I use my various internet presences for different purposes. Facebook is for keeping in touch with friends here and abroad (and maccoing what they are doing). Twitter is used for various things, but mainly short (hopefully witty) conversations with ppl, mainly from around the region, and also keeping up with the internet celebrities i follow.

Twitter is also an incredibly efficient way of spreading information on events (both true and not) and sometimes even faster than the event itself... (http://xkcd.com/)

My blog is for when I have sensible things to say... it has not been active for a while. Flickr, when I eventually get around to taking pictures (really nice ones) will host those pics, and also act as a kind of back up.

Sp all in all, I agree with you when you say that the plethora of internet presences can be daunting. The thing is the best one is the one that your friends use, or for your professional presence, where your customers/clients are.

The internet is such a powerful tool, just last night I was using google maps to get directions for my sister who is living in London at present, to go to a friend of my dad's also in london. I was able to pull up the addresses and BAM... directions by car and map. When we view the internet like this, a tool to help us rather than some sort of godlike omnipresence, then it works wonders for us.

Er... sorry for the little digression there... Social Media... good, overuse of Social Media... bad

trinidarlin said...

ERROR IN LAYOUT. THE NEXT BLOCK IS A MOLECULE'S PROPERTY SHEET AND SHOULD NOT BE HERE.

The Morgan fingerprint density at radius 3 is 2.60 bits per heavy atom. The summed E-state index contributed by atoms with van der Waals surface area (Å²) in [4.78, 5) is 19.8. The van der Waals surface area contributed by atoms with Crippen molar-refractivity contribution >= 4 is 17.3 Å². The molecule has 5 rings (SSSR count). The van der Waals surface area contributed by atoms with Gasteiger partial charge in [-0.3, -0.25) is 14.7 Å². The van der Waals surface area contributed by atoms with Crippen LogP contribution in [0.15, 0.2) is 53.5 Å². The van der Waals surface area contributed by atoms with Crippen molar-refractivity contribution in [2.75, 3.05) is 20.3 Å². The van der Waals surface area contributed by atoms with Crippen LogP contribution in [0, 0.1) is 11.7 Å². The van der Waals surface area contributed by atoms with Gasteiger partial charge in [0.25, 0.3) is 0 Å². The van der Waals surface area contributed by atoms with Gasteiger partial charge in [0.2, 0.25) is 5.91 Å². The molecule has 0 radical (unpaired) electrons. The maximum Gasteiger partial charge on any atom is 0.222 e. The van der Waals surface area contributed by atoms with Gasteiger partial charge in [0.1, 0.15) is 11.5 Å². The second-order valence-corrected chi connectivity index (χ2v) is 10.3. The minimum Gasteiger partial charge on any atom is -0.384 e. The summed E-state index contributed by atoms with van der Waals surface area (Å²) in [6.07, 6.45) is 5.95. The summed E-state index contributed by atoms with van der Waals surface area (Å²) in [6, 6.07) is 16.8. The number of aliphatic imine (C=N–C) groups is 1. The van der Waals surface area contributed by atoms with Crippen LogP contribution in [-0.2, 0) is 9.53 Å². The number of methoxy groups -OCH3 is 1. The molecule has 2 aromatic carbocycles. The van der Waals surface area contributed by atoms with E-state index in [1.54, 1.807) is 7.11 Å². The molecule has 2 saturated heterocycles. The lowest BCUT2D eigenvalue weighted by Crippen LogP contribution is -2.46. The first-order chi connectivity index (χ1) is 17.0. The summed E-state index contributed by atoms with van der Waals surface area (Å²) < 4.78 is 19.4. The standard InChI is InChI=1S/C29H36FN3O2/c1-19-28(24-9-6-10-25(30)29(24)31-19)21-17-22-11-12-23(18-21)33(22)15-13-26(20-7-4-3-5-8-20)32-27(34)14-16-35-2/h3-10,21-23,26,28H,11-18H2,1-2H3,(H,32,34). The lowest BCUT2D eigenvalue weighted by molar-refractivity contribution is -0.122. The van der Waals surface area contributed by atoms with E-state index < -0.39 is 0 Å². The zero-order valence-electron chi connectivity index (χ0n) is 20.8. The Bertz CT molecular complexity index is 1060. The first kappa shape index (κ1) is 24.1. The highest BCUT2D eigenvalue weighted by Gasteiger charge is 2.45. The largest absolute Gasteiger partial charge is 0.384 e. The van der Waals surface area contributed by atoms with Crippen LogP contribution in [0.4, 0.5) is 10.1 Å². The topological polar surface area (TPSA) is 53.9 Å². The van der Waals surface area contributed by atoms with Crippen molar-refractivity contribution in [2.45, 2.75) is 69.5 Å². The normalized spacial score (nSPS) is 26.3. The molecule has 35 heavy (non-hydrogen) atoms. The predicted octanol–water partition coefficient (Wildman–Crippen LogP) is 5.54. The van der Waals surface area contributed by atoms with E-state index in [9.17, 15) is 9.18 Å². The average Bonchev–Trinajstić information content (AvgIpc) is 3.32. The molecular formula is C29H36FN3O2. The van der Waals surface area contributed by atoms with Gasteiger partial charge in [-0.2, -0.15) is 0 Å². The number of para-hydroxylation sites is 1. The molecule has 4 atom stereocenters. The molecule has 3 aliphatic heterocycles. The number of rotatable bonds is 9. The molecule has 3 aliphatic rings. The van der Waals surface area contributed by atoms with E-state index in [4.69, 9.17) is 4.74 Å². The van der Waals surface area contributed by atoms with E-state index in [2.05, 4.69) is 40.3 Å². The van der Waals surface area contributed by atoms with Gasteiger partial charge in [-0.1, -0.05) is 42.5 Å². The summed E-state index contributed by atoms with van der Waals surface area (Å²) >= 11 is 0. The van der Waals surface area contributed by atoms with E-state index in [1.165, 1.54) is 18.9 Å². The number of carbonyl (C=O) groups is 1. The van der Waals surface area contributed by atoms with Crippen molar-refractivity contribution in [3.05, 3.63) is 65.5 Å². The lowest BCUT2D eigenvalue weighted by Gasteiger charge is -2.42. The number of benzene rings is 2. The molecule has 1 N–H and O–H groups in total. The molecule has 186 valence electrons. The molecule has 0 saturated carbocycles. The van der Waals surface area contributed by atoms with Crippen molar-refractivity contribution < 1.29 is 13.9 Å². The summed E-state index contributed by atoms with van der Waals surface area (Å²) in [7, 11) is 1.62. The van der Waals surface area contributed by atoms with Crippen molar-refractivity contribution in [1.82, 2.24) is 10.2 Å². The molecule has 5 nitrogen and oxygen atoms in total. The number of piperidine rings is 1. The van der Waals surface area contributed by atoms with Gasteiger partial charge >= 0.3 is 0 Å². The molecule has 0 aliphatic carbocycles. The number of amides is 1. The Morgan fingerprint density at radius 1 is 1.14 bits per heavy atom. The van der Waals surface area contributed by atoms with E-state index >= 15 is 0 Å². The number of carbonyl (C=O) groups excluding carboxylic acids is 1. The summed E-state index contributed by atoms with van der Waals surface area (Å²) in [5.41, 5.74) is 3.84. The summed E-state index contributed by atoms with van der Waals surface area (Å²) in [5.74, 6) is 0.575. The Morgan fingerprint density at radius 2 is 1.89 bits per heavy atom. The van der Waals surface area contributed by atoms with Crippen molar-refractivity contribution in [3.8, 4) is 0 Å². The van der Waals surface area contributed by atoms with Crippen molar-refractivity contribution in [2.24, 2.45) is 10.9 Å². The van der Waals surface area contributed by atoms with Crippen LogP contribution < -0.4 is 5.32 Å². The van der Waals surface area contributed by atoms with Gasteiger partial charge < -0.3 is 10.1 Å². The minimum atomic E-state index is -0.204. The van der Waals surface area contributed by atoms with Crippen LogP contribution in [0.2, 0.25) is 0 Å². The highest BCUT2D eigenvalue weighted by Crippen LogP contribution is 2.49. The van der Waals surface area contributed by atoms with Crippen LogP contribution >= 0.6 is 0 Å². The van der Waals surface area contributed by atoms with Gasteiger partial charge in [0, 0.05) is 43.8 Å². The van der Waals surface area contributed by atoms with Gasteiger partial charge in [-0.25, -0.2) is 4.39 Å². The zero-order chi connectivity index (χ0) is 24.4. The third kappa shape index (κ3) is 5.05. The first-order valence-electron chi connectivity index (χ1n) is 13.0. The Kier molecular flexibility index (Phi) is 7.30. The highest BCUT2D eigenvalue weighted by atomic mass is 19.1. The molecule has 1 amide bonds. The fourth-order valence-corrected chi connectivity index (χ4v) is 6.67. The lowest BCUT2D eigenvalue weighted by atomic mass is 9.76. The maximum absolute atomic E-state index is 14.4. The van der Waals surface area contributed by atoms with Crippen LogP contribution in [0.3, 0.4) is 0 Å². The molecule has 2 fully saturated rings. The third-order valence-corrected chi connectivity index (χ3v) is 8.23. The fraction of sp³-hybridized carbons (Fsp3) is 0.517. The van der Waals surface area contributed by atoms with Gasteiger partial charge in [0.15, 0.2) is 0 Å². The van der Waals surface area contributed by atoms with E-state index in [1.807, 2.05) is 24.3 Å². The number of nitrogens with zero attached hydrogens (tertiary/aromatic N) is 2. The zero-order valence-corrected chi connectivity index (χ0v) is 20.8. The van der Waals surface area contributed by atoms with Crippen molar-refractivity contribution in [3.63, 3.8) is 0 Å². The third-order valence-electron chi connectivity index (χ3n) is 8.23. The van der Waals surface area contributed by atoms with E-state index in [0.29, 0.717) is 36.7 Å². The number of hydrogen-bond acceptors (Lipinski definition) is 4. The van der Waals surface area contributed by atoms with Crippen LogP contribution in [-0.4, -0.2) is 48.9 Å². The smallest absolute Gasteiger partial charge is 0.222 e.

In my estimation, the internet in itself is a social platform and social media cannot be thought of as media that is used for personal reasons. And what do you mean by "meaningful interaction"? We can communicate via images, audio and video as well, and convey a message to another person in much the same way we can via tweets or chat or what have you. So I tend to not agree with the social media and new media definition. I would hate to think that companies across the world are using sites like Youtube for example just to effectively waste employees’ and customers’ time, if they did not have something meaningful or compelling to say. I just finished a lunchtime webinar and video’s reach is growing rapidly. The escalation of smartphone usage and other gadgets have precipitated this and has given the average person a voice, which he/she can now use to give feedback, voice opinions or make suggestions to marketers where relevant. I don't believe that messages shared on a larger more public platform are any less meaningful than those shared with a personal clique of followers. I admit, some content on some of these sites border on the ridiculous, but so does some of the content on the sites more commonly used for personal interaction. But the lines are now blurred and with Fan Pages on Facebook for example, giving corporations a foot in the door of what was previously a very personal type of social networking, there are few, if any sites, which still target solely the idle kid on his pc, emailing his grad photos to his relatives.